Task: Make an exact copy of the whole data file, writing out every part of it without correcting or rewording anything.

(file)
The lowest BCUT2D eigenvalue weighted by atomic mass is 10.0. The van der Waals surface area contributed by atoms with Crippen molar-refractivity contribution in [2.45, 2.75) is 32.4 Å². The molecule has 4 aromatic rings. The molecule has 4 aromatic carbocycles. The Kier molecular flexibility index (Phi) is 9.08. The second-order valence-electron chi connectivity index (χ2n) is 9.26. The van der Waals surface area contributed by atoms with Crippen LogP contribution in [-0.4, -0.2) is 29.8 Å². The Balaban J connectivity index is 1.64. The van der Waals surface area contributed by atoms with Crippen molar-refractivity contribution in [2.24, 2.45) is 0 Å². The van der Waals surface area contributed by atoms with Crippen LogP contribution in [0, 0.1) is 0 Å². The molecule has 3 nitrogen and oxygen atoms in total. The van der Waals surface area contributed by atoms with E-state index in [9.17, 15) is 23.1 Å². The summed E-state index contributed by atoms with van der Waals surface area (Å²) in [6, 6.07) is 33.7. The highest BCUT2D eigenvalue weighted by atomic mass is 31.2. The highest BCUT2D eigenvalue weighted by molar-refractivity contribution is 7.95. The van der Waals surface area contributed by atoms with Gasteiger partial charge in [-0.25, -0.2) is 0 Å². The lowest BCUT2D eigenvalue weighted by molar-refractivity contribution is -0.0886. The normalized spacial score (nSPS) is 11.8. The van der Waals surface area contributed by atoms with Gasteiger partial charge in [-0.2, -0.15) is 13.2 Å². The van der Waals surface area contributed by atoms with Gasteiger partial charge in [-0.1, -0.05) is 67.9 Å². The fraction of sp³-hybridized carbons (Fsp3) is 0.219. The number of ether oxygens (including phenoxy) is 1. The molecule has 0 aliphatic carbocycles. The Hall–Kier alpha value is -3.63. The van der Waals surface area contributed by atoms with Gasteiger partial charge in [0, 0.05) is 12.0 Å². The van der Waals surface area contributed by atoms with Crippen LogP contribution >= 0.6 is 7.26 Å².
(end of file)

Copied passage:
The lowest BCUT2D eigenvalue weighted by atomic mass is 10.0. The van der Waals surface area contributed by atoms with Crippen molar-refractivity contribution in [2.45, 2.75) is 32.4 Å². The molecule has 4 aromatic rings. The molecule has 4 aromatic carbocycles. The Kier molecular flexibility index (Phi) is 9.08. The second-order valence-electron chi connectivity index (χ2n) is 9.26. The van der Waals surface area contributed by atoms with Crippen LogP contribution in [-0.4, -0.2) is 29.8 Å². The Balaban J connectivity index is 1.64. The van der Waals surface area contributed by atoms with Crippen molar-refractivity contribution in [2.24, 2.45) is 0 Å². The van der Waals surface area contributed by atoms with Crippen LogP contribution in [0, 0.1) is 0 Å². The molecule has 3 nitrogen and oxygen atoms in total. The van der Waals surface area contributed by atoms with E-state index in [9.17, 15) is 23.1 Å². The summed E-state index contributed by atoms with van der Waals surface area (Å²) in [6, 6.07) is 33.7. The highest BCUT2D eigenvalue weighted by atomic mass is 31.2. The highest BCUT2D eigenvalue weighted by molar-refractivity contribution is 7.95. The van der Waals surface area contributed by atoms with Gasteiger partial charge in [-0.25, -0.2) is 0 Å². The lowest BCUT2D eigenvalue weighted by molar-refractivity contribution is -0.0886. The normalized spacial score (nSPS) is 11.8. The van der Waals surface area contributed by atoms with Gasteiger partial charge in [-0.2, -0.15) is 13.2 Å². The van der Waals surface area contributed by atoms with Gasteiger partial charge in [-0.1, -0.05) is 67.9 Å². The fraction of sp³-hybridized carbons (Fsp3) is 0.219. The number of ether oxygens (including phenoxy) is 1. The molecule has 0 aliphatic carbocycles. The Hall–Kier alpha value is -3.63. The van der Waals surface area contributed by atoms with Gasteiger partial charge in [0, 0.05) is 12.0 Å². The van der Waals surface area contributed by atoms with Crippen LogP contribution >= 0.6 is 7.26 Å².